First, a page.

Political and cultural influences[edit]

An important and critical aspect of, and influence on the novel was the political and cultural environment in which it was written. The novel was begun in 1982,[7] shortly after the ending of the Cultural Revolution in 1976. Additionally, traditional Chinese culture promotes the Confucian ideology of dissolution of the self and promotion of subservience and conformity.[8] The combination of traditional conformity and the "self-sacrificing" ideology of the Chinese Communist Revolution effectively silenced artists and writers who depended on their creativity of self-expression. Thus, under these circumstances, Gao Xingjian left his native country to finish Soul Mountain in 1989 in Paris, publishing it the following year in Taipei. Mabel Lee describes the novel as "a literary response to the devastation of the self".[6]

Publication[edit]

Soul Mountain was first published as Lingshan by the Taipei-based press agency Lianjing Chubanshe (聯經出版社, Linking Publishing Company) in 1990. It was then published first in Swedish 1992 by Göran Malmqvist, member of the Swedish Academy and close friend of the author; in 1995 it was translated and published into French by Liliane and Noël Dutrait by the title of La Montagne de l'âme . In 2000 it was published, with an English translation by Mabel Lee, by Flamingo/HarperCollins in Australia.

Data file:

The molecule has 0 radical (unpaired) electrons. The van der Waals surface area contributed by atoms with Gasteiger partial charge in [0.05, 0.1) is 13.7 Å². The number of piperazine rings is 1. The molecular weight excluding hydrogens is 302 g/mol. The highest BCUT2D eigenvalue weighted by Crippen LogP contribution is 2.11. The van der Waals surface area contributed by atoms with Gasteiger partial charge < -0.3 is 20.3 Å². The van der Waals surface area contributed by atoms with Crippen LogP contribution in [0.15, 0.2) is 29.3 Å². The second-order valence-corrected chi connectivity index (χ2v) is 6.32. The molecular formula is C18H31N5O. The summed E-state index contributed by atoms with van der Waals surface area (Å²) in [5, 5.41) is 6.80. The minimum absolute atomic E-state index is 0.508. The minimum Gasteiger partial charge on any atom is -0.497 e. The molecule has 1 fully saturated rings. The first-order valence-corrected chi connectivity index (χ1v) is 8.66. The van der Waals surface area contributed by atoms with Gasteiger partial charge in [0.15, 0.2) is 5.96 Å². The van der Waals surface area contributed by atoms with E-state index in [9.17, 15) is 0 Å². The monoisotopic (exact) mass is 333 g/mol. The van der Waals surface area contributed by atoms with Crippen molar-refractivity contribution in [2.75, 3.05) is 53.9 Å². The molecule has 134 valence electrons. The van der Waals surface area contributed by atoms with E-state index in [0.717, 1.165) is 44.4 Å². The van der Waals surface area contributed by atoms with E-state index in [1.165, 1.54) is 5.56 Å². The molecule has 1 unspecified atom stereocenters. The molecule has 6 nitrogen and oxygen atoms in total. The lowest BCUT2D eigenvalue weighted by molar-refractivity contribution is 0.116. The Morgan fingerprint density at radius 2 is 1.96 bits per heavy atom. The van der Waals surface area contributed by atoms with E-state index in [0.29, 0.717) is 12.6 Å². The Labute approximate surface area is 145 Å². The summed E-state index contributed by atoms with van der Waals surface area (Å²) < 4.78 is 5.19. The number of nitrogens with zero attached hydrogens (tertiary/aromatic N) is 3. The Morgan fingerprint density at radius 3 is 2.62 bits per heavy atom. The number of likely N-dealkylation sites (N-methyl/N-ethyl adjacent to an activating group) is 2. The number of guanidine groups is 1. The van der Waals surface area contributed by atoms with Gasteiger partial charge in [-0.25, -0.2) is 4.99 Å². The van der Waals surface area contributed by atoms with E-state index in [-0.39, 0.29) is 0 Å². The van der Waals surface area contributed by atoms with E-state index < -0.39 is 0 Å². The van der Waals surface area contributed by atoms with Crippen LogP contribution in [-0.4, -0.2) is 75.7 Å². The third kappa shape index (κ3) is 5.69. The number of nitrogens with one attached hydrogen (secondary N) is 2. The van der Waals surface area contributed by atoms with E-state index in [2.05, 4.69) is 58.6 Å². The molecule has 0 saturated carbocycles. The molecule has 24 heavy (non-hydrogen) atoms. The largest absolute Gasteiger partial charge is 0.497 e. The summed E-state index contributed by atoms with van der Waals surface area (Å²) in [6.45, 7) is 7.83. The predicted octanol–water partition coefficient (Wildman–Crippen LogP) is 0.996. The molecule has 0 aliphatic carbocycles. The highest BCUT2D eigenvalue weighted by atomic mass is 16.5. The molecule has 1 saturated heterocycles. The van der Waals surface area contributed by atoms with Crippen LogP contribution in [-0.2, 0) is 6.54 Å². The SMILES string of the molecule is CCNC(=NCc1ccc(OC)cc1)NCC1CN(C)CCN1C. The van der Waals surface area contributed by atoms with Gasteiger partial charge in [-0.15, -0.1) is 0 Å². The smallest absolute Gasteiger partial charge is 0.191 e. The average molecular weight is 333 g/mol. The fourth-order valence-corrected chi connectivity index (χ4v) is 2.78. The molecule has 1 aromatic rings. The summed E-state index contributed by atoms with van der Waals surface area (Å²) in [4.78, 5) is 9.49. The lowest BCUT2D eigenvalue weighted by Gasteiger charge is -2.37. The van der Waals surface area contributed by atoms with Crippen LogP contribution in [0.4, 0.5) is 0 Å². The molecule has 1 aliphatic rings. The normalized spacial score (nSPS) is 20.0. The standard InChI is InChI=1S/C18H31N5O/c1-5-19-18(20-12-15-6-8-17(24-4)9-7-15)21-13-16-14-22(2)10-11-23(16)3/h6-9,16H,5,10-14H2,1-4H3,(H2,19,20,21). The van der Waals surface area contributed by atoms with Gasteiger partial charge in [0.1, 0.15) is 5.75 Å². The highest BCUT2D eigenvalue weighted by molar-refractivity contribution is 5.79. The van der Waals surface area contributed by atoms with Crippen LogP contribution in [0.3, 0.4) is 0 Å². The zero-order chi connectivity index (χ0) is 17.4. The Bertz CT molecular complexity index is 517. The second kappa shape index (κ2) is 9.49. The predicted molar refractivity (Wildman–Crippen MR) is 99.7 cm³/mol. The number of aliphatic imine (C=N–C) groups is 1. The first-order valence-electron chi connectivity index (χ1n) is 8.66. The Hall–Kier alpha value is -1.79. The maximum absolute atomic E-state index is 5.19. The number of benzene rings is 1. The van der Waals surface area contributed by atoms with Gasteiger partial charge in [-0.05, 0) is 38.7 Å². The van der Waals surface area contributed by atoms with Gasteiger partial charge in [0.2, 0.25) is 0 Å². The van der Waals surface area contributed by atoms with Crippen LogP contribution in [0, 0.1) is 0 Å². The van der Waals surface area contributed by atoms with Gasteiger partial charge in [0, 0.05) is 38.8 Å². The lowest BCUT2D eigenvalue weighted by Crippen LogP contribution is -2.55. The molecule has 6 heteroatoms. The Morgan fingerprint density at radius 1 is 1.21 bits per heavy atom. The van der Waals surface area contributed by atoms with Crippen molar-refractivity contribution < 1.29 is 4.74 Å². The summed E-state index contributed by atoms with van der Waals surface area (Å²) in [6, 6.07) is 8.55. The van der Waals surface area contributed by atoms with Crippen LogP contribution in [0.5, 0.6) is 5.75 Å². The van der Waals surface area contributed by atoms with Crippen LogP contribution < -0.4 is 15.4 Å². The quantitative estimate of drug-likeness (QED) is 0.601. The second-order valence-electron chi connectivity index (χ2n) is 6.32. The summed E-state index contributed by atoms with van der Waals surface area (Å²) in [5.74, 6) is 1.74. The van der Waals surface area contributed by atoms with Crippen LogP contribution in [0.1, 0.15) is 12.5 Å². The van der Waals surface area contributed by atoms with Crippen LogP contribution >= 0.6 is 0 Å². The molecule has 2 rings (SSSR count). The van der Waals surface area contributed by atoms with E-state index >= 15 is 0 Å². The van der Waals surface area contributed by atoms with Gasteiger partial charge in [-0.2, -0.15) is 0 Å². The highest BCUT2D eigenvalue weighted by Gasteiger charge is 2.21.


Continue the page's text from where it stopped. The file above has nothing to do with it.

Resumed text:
Reception[edit]

In a review published in 2000, after Gao's Nobel win, The New York Times said, "His 81 chapters are an often bewildering and considerably uneven congeries of forms: vignettes, travel writing, ethnographic jottings, daydreams, nightmares, recollections, conversations, lists of dynasties and archeological artifacts, erotic encounters, legends, current history, folklore, political, social and ecological commentary, philosophical epigrams, vivid poetical evocation and much else."

The Times continues: "A novel in theory, Soul Mountain is more nearly a collection of the musings, memories and poetic, sometimes mystical fantasies of a gifted, angry writer." [9]

Publisher's Weekly called it Gao's "largest and perhaps most personal work."

The Yale Review of Books wrote: "Blazing a new trail for the Chinese novel, Gao Xinjian’s Soul Mountain combines autobiography, the supernatural, and social commentary." [10]

The entry on the novel in Enotes notes: "While many critics have found Gao's inventive storytelling techniques to be the novel's most remarkable feature, others have found the novel to be overly self-indulgent and alienating to the reader."[11]

References[edit]

  1. ^ p. 4, 2001 Perennial edition
  2. ^ p. 8 and chapter 52, ibid.
  3. ^ p. 9, ibid.
  4. ^ ch. 50, ibid.
  5. ^ p. 35, ibid.
  6. ^ a b c d Lee, Mabel. Soul Mountain (Introduction). Sydney: HarperCollins. 2000.
  7. ^ Lee, Mabel. Soul Mountain (Introduction), p.iv. Sydney: HarperCollins. 2000.
  8. ^ Confucianism versus Individualism: A Cross-Cultural Comparison of Nurturing and Schooling Between China and the United States. Ziyu Yang. Sino U.S. Teaching. December, 2005, Vol. 2, No. 12. [1]
  9. ^ http://www.nytimes.com/2000/12/18/books/books-of-the-times-a-dreamlike-chinese-journey-haunted-by-past-and-present.html?scp=3&sq=soul+mountain&st=cse&pagewanted=print
  10. ^ http://www.yale.edu/yrb/summer01/review12.htm
  11. ^ http://www.enotes.com/contemporary-literary-criticism/xingjian-gao